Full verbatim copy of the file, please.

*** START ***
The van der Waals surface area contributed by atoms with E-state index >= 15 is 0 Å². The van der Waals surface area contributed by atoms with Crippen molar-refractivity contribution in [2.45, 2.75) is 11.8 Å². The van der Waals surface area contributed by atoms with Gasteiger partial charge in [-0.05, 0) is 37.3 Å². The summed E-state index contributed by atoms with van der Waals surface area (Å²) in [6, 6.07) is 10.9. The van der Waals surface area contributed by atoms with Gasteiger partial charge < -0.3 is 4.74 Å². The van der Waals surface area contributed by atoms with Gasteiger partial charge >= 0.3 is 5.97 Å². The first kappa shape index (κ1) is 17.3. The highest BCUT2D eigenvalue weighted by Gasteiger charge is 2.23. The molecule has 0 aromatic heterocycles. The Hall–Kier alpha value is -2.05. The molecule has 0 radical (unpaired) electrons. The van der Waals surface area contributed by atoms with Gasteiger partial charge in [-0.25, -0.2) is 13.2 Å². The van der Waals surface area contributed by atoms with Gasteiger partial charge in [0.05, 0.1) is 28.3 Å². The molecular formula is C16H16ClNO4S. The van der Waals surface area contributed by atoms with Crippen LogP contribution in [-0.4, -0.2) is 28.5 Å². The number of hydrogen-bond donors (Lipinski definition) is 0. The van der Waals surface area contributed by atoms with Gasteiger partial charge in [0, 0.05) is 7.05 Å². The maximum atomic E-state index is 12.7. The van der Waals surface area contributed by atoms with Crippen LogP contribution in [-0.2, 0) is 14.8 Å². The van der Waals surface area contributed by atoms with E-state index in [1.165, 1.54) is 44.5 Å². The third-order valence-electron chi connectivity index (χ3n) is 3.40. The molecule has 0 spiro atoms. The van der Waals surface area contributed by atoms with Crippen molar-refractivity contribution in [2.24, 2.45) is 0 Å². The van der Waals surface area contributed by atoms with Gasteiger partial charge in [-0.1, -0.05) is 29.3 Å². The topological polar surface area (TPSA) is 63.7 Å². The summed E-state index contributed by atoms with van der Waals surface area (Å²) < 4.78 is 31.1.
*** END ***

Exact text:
The van der Waals surface area contributed by atoms with E-state index >= 15 is 0 Å². The van der Waals surface area contributed by atoms with Crippen molar-refractivity contribution in [2.45, 2.75) is 11.8 Å². The van der Waals surface area contributed by atoms with Gasteiger partial charge in [-0.05, 0) is 37.3 Å². The summed E-state index contributed by atoms with van der Waals surface area (Å²) in [6, 6.07) is 10.9. The van der Waals surface area contributed by atoms with Gasteiger partial charge < -0.3 is 4.74 Å². The van der Waals surface area contributed by atoms with Gasteiger partial charge >= 0.3 is 5.97 Å². The first kappa shape index (κ1) is 17.3. The highest BCUT2D eigenvalue weighted by Gasteiger charge is 2.23. The molecule has 0 aromatic heterocycles. The Hall–Kier alpha value is -2.05. The molecule has 0 radical (unpaired) electrons. The van der Waals surface area contributed by atoms with Gasteiger partial charge in [-0.25, -0.2) is 13.2 Å². The van der Waals surface area contributed by atoms with Gasteiger partial charge in [0.05, 0.1) is 28.3 Å². The molecular formula is C16H16ClNO4S. The van der Waals surface area contributed by atoms with Crippen LogP contribution in [-0.4, -0.2) is 28.5 Å². The number of hydrogen-bond donors (Lipinski definition) is 0. The van der Waals surface area contributed by atoms with Gasteiger partial charge in [0, 0.05) is 7.05 Å². The maximum atomic E-state index is 12.7. The van der Waals surface area contributed by atoms with Crippen LogP contribution in [-0.2, 0) is 14.8 Å². The van der Waals surface area contributed by atoms with E-state index in [1.165, 1.54) is 44.5 Å². The third-order valence-electron chi connectivity index (χ3n) is 3.40. The molecule has 0 spiro atoms. The van der Waals surface area contributed by atoms with Crippen molar-refractivity contribution in [2.24, 2.45) is 0 Å². The van der Waals surface area contributed by atoms with Gasteiger partial charge in [-0.1, -0.05) is 29.3 Å². The topological polar surface area (TPSA) is 63.7 Å². The summed E-state index contributed by atoms with van der Waals surface area (Å²) < 4.78 is 31.1.